In This Economy!??: Are Unpaid Internships Unethical?

Zavia Pittman 

Staff Writer 

I am currently sending my resume to anyone who will take it in hopes of getting an internship for my major. The process has been stressful (like most things dealing with college), and I’m hoping that one of these days I just don’t have to worry about it anymore. 

For now, as my search continues, I’ve noticed a running trend with a lot of job postings. The process usually goes something like this: I go on Linkedin or Handshake, and I see an internship that looks promising (which is few and far between if I’m being honest), but I decide to click on it. I read the description and I start checking off items in my head. 

Ok, looks like a real company. Check. Bare minimum but that’s good. Matches my major. Check. Alright. What about the pay? Ahh. That’s the catch. *Sigh*

Among the general annoyance and fatigue, I’m left confused as to how a business is unable to pay interns a livable wage. We are all going through a financial crisis (look at the prices for eggs: it’s depressing), and people (usually those who are fresh out of college) are expected to provide free labor. Worse still, many of these paid internships are based in places where the costs of living are reaching all-time highs.

I’m looking at you, New York.

This phenomenon of unpaid internships reminds me of the idea that experience trumps pay, meaning that whatever money you’re not making will be supplemented by the experience you get from the internship. In some regards that may be true, but for the general public, compensation is just as important if not essential. Yes, you can build connections with people at the business you intern for, and maybe that will lead to other opportunities, but that is in the future. “Future opportunities” don’t pay current expenses, and sometimes it’s hard to absorb said experiences when you’re stressing about rent.

As mentioned before, the main culprits offering unpaid internships are often large brands or corporations that can likely afford to pay one more employee. Fashion brands are highly culpable of this behavior, and they often have internships where interns are doing anything but learning. I understand the statement of “earning your stripes,” but if all the work I am doing is menial labor that other people could do themselves, what stripes am I actually earning? This is one of the worst examples of an unpaid internship, and there are probably more productive ones out there, but the essence of the worst is potentially pervasive within any unpaid internship.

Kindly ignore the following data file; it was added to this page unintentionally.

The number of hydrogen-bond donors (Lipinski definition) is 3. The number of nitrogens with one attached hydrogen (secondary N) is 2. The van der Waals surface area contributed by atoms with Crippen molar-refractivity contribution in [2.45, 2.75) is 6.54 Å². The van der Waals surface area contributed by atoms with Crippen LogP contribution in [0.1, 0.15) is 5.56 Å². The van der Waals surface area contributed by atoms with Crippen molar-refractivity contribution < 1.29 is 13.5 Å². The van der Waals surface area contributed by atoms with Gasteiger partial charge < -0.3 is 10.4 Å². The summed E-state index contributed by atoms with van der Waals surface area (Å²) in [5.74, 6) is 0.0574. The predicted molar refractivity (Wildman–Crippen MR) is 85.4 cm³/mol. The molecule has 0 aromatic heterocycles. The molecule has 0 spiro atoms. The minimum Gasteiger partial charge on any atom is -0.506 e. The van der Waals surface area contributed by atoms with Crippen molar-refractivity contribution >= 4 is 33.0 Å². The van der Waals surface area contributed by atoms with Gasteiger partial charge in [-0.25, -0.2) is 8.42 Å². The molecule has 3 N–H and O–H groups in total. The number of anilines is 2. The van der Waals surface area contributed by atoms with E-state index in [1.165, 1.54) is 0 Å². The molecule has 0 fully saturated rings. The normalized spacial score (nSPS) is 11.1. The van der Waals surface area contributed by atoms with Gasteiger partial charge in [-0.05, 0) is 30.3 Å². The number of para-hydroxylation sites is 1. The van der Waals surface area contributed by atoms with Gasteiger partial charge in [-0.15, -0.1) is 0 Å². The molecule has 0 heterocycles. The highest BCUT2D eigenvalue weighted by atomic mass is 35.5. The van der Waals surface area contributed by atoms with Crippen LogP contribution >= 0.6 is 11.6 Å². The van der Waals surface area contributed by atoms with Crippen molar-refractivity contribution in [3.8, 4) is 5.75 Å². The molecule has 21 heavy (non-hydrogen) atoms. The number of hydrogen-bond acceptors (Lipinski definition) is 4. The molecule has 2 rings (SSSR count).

I want to clarify this by saying that I don’t want to make it seem like every business with an unpaid internship is inconsiderate. There are many great examples of people who worked as apprentices for someone and learned valuable lessons from that. And not every business is a large corporation that can spend money on new interns; maybe they just want to help someone who is passionate about a particular discipline get some experience. However, I do think that there are more ways to compensate someone for their hard work other than just experience. That could look like a lot of things. Maybe help them get another job that they can do while they are an intern, or help them if they are food insecure. Anything that relieves some of the financial stress someone may be going through.

Regardless of the stereotypes of interns being lazy or glorified coffee machines, some people actually want to work hard and get some hands-on experience in a field they love. Some people are willing to go without compensation to get a leg up in the industry, but that doesn’t mean they should. I don’t think it’s fair for companies to take advantage of passionate people when they have the means to pay them.

This may not reach those big corporations, but hopefully it will reach new business leaders who want to show that they value all of their employees. 

Including the interns.

Categories: featured, Opinions


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